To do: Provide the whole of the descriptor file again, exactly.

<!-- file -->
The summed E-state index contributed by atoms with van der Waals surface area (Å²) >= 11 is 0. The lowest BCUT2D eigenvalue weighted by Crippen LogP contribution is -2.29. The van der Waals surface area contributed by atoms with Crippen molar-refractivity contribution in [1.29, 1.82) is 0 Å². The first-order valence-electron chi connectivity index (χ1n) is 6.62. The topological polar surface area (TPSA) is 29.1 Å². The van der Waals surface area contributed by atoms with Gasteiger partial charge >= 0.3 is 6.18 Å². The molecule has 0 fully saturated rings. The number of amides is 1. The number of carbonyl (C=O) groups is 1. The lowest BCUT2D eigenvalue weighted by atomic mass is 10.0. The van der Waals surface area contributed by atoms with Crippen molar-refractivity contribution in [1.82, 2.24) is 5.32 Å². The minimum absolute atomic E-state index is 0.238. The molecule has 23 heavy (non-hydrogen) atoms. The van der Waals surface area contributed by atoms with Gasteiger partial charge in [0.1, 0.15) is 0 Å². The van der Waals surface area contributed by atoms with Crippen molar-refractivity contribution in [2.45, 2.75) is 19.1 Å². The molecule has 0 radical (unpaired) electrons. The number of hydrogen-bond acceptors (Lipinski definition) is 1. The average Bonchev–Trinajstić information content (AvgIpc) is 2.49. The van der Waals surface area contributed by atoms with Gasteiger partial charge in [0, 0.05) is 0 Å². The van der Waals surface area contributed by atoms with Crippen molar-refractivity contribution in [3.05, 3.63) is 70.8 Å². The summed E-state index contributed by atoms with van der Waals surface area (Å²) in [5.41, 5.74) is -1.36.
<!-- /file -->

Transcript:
The summed E-state index contributed by atoms with van der Waals surface area (Å²) >= 11 is 0. The lowest BCUT2D eigenvalue weighted by Crippen LogP contribution is -2.29. The van der Waals surface area contributed by atoms with Crippen molar-refractivity contribution in [1.29, 1.82) is 0 Å². The first-order valence-electron chi connectivity index (χ1n) is 6.62. The topological polar surface area (TPSA) is 29.1 Å². The van der Waals surface area contributed by atoms with Gasteiger partial charge >= 0.3 is 6.18 Å². The molecule has 0 fully saturated rings. The number of amides is 1. The number of carbonyl (C=O) groups is 1. The lowest BCUT2D eigenvalue weighted by atomic mass is 10.0. The van der Waals surface area contributed by atoms with Crippen molar-refractivity contribution in [1.82, 2.24) is 5.32 Å². The minimum absolute atomic E-state index is 0.238. The molecule has 23 heavy (non-hydrogen) atoms. The van der Waals surface area contributed by atoms with Gasteiger partial charge in [0.1, 0.15) is 0 Å². The van der Waals surface area contributed by atoms with Crippen molar-refractivity contribution in [2.45, 2.75) is 19.1 Å². The molecule has 0 radical (unpaired) electrons. The number of hydrogen-bond acceptors (Lipinski definition) is 1. The average Bonchev–Trinajstić information content (AvgIpc) is 2.49. The van der Waals surface area contributed by atoms with Gasteiger partial charge in [0, 0.05) is 0 Å². The van der Waals surface area contributed by atoms with Crippen molar-refractivity contribution in [3.05, 3.63) is 70.8 Å². The summed E-state index contributed by atoms with van der Waals surface area (Å²) in [5.41, 5.74) is -1.36.